Posted By on Wed, Mar 25, 2015 at 3:56 PM

Welcome back to Weed Wednesday, your weekly dose of pot news. Wondering what this is about? Click. Looking for our previous marijuana coverage? Click. Got a question or tip? Email me at [email protected]

Four states and the District of Columbia have all legalized marijuana. But Washington state is the only one of these states that doesn’t allow people to grow their own crop - and that’s not likely to change any time soon.

The Washington State Legislature is likely going to pass a sweeping overhaul to the state’s pot laws, putting the relatively freewheeling medical marijuana market under the much more restrictive recreational market. But the bill leaves out one provision that some lawmakers think is much needed: the ability for Washingtonians to grow their own crop.

Earlier in the session, Sen. Jeanne Kohl-Welles, D-Seattle introduced a bill that would have comprehensively reformed the state’s pot laws, including language that would have allowed Washingtonians 21 and older to grow six plants and give up to an ounce to someone else (which they can’t currently).

However, Kohl-Welles' bill ended up stalling in the Republican-controlled Senate, where a competing bill from Sen. Anne Rivers, R- La Center, moved forward. Although Rivers bill is starting to increasingly resemble Kohl-Welles’ bill, it still doesn’t include a grow-your-own provision.

Kohl-Welles has introduced a bill that will explicitly allow people to cultivate their own stash. The preamble to the legislation points out that people can brew their own beer or make their own wine, but can't grow their own pot. But don’t break out the gardening supplies yet. Bills introduced this late in the session typically don’t go anywhere.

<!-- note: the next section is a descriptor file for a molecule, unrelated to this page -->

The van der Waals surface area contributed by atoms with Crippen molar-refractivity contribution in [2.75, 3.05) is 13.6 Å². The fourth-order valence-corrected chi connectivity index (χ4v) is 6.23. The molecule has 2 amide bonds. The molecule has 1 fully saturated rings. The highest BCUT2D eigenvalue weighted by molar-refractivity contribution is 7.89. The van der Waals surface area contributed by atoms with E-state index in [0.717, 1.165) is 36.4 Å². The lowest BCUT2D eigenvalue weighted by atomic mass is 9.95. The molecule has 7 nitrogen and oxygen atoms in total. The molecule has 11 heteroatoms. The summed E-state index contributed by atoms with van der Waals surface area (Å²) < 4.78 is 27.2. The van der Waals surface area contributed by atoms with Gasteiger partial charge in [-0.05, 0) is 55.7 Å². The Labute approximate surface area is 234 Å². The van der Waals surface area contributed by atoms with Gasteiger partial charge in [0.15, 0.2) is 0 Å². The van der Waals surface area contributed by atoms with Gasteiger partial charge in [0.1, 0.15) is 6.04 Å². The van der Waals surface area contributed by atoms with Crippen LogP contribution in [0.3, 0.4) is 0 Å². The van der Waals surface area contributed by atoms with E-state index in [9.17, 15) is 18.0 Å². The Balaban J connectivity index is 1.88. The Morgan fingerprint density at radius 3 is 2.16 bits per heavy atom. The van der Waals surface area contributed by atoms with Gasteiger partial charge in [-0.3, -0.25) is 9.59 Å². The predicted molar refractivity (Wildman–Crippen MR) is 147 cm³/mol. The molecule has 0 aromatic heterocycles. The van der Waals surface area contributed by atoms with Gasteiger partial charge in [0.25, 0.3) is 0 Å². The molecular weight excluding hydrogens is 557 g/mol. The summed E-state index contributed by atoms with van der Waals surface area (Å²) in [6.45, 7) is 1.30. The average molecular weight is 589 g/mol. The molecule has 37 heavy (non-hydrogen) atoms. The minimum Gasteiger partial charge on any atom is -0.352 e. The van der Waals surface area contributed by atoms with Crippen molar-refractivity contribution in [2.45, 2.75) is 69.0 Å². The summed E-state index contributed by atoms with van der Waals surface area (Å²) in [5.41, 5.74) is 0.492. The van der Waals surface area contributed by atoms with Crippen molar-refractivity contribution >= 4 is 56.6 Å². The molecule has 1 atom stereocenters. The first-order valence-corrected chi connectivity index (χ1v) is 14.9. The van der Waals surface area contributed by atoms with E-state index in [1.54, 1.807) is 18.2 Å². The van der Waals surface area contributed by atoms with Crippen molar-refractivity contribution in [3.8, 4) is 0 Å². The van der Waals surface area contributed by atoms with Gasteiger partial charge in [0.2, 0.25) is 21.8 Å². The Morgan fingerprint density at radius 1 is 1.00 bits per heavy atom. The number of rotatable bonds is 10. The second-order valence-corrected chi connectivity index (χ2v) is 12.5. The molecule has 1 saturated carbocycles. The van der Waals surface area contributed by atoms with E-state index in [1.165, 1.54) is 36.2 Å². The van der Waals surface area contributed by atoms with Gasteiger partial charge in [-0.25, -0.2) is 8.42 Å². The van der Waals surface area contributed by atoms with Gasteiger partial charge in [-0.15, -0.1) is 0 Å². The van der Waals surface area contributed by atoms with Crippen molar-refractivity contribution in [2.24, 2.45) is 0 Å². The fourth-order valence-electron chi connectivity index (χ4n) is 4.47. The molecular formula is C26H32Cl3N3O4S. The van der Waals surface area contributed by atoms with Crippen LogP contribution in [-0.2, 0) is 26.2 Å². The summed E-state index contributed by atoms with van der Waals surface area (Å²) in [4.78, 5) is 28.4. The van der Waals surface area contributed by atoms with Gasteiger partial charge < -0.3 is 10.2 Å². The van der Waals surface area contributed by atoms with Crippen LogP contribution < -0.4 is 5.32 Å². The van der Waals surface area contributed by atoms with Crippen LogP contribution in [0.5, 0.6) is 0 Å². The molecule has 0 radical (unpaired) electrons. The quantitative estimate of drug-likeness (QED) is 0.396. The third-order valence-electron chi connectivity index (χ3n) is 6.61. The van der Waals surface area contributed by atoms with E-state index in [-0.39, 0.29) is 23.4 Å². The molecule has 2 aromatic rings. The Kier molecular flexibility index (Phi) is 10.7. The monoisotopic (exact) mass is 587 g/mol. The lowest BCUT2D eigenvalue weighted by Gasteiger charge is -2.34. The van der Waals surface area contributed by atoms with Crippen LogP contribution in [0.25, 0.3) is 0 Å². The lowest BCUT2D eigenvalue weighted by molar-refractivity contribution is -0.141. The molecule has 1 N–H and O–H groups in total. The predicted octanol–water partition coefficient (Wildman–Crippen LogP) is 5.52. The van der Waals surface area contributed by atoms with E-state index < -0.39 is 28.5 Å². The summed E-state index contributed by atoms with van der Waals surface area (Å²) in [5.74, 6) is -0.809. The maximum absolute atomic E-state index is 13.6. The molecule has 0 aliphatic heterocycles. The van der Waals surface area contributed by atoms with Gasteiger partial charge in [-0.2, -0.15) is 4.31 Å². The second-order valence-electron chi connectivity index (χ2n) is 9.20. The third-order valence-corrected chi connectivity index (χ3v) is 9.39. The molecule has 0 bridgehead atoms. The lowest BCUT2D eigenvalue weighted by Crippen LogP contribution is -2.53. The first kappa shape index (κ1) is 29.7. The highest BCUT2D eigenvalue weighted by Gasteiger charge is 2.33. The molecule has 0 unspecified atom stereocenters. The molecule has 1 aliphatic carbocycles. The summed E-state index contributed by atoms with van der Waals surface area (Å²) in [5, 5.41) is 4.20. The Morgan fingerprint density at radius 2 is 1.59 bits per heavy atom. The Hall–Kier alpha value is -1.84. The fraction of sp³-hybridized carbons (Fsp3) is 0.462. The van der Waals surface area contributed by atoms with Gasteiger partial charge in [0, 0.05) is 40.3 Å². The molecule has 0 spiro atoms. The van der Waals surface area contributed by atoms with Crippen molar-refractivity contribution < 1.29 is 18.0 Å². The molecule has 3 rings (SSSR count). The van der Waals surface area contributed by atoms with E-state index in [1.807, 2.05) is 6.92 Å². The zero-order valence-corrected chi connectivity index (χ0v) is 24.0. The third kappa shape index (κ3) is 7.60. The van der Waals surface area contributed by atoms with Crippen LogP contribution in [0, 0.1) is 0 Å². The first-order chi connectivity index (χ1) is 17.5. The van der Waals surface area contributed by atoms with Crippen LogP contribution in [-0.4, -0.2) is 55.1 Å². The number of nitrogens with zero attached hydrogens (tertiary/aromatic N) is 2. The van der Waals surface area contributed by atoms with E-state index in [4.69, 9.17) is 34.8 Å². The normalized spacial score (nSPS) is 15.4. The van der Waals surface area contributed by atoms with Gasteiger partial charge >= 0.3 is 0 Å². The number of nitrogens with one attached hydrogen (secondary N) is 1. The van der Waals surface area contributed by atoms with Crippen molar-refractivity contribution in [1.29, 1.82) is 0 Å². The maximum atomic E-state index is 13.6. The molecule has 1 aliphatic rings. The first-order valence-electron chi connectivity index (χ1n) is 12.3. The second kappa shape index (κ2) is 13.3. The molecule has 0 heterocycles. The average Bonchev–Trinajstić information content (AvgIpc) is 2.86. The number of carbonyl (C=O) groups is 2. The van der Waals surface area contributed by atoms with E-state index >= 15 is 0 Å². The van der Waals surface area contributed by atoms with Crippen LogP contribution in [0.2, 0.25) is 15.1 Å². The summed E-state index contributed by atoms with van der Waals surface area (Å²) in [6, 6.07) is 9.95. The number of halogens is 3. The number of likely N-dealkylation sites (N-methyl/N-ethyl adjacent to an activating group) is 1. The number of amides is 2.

Here’s the news elsewhere:

Surprise! Since 2010, marijuana arrests in Colorado have gone down by 90 percent, according to a report from the Drug Policy Alliance. Despite having legalized pot, there are still some things that are illegal in Colorado (i.e. smoking in public) and these mostly petty charges persist for black people when compared to their white counterparts, according to the report.

In Ohio, a marijuana legalization campaign will begin collecting signatures.

Get ready for medical marijuana in Georgia.

New study: Growing marijuana uses up a lot of energy.

Remember Charlo Greene, the Alaska TV reporter who said a curse word and quit on air so she could focus her efforts on her medical marijuana club? Well, that club got raided.

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“The right thing:” Better Call Saul’s a morality play set in a world that feels unjust

Posted By on Wed, Mar 25, 2015 at 2:38 PM

It's not easy losing green.
  • It's not easy losing green.

In the world of Breaking Bad and its prequel series Better Call Saul, bad things happen to bad people. They get blown up and poisoned and crushed by cars and choked and shot by machine guns.

But the thing about the Breaking Bad universe is that bad things happen to bad people even when they do good things.

Jimmy McGill knows this well. Jimmy, the future Saul Goodman, is not a good man. Not really. He has a long history as “Slippin’ Jimmy,” a small time con artist. He fakes his own heroism to draw clients. He ropes a kid into jumping in front of a car to try to cheat a woman out of her husband’s embezzled money. And takes money from the same woman to stay quiet.

But where Breaking Bad was a story of Walter White’s constant, nearly superhuman ability to self-justify his own increasingly evil actions, Jimmy recognizes his moral failings. He tries to fight against them in the manner of Rocky’s first bout with Apollo Creed – bloody, battered, but still rising to his feet. Having seen Breaking Bad, we know he doesn’t get a knockout victory over his worst self.

We’re just rooting for him to go the distance.

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Think you know Spokane-area movies? Take this quiz!

Posted By on Wed, Mar 25, 2015 at 12:08 PM

Select a movie on each slide that was filmed in or around the Spokane area.